by Nathan Schneider
November 18, 2016
Last night, at the Denver release event for Ours to Hack and to Own, an attendee asked what the biggest challenge is for platform cooperativism right now. I was tempted to say what most people in the movement would say, I suspect: financing. But I couldn’t. A few minutes earlier I’d been speaking with a staff member at a local community bank who reminded me that she would love to invest in co-ops, but there aren’t enough fundable startups out there. The Directory has no shortage of financing options, and the list is growing. So I tried another answer: idealism.
In the year between the first platform cooperativism conference and the second one last weekend, we’ve come a long way. Lots of projects, new and existing, have come into view. Policymakers, unions, investors, and techies have been taking this movement seriously, and rightly so. But a good number of the startups that were about to launch last year are still—well—about to launch. And the ones that have launched are not all doing well. (This stuff is hard, and I want to emphasize that I am so, so amazed by all of these courageous pioneers.) There appears to be a common shortcoming, from my various anecdotal conversations: the ideological appeal of being a co-op doesn’t necessarily translate into a loyal user-base or a sound business. It turns out that, co-op or not, enterprises need to earn their users.
I’m reminded of something the great co-op developer Enric Duran once told me as we were walking through Paris to a meeting with a credit-union president: “I want to create commons for commoners, not for people who talk about the commons.” I felt pretty humbled by that, because I’d been geeking out and asking him a lot of theoretical questions about the commons. And I think the history of cooperative enterprise presents a similar lesson; the most successful co-ops are those that meet people’s needs better than they could otherwise be met. They’re not successful because they appeal to fans of co-ops.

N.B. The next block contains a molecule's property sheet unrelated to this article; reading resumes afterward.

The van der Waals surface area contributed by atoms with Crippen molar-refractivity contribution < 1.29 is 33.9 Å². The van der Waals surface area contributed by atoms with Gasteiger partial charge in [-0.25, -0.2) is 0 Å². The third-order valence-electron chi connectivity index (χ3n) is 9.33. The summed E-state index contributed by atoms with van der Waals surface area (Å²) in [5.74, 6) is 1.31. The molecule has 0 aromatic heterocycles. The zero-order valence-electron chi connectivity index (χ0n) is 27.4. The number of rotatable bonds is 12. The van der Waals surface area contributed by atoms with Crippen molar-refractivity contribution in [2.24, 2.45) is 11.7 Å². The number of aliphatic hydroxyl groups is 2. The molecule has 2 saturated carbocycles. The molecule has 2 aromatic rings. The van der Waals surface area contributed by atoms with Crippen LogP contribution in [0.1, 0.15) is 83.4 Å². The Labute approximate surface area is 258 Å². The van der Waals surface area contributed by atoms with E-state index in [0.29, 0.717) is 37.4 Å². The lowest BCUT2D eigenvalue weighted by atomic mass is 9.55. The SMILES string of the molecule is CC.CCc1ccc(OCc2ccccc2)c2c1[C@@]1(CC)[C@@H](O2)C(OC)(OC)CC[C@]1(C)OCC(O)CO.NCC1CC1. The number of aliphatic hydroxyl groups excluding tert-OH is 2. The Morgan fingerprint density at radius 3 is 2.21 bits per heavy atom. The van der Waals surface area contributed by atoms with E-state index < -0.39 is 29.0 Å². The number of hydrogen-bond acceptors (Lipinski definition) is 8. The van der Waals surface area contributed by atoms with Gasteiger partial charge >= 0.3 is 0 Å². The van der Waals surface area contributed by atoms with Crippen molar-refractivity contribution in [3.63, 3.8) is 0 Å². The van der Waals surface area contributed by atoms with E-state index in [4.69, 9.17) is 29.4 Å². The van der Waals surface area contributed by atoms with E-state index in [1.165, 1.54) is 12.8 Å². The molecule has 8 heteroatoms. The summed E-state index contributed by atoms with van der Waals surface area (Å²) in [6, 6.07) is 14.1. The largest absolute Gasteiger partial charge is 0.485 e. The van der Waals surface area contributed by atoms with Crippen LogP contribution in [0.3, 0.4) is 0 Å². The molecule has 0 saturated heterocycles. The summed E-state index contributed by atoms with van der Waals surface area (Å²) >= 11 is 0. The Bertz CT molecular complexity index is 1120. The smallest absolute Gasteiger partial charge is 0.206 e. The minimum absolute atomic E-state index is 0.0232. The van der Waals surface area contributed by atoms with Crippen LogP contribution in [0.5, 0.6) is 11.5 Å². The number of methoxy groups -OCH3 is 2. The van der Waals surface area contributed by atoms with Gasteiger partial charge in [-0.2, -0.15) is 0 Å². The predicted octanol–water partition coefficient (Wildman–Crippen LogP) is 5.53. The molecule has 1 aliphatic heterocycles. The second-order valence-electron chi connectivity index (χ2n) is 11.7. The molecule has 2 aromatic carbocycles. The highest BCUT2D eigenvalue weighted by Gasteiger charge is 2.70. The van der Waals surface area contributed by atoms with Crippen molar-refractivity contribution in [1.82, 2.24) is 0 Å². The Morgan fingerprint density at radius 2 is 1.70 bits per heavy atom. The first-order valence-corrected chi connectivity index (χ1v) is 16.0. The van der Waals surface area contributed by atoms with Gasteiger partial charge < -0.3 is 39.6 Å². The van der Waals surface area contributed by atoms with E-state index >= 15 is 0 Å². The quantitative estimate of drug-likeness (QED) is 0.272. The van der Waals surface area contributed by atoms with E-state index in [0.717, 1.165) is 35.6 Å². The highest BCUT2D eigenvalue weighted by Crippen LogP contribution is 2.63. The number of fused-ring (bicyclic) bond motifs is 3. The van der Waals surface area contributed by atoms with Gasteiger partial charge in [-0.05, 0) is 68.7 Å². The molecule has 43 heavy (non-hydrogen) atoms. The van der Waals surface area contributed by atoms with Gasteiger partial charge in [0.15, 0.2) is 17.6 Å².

I’ve had the privilege over the past few months to spend a good amount of time with Brianna Wettlaufer, Nuno Silva, and Margaret Vincent of the stock-photo platform co-op Stocksy United (which was founded, I should note, before the term “platform co-op” was coined). Stocksy is proud of its co-op identity, to the point that “co-op” is on the company’s logo. By making its photographers co-owners, it has been able to succeed in a highly competitive market by securing better photographers and higher quality work than its much larger competitors. But it has had more than just cooperation going for it.
The reason Brianna and her co-founders believed the co-op model would succeed in their market was because they knew their market really, really well. They’d actually been executives at a company that would be one of their major competitors, so they knew its shortcomings inside-out. They knew how to find well-paying clients. It also helped that they had a million dollars or so to invest upfront—but that might have been raised in other ways based on their track record, and it wasn’t long before they paid themselves back with revenue. Now, they’re turning down investors left and right.
As proud as Stocksy is about being a co-op, the company doesn’t let that get in the way. You can tell immediately how much the executives care about their members, and how they love being accountable to that membership rather than a bunch of random investors. But they also take their role seriously as leaders, making sure that they have the room to make the big, quick decisions that are necessary in a fast-moving industry. They also ensure that their staff members have the authority to make decisions in their domains without, for instance, putting everything up to a vote with the whole co-op.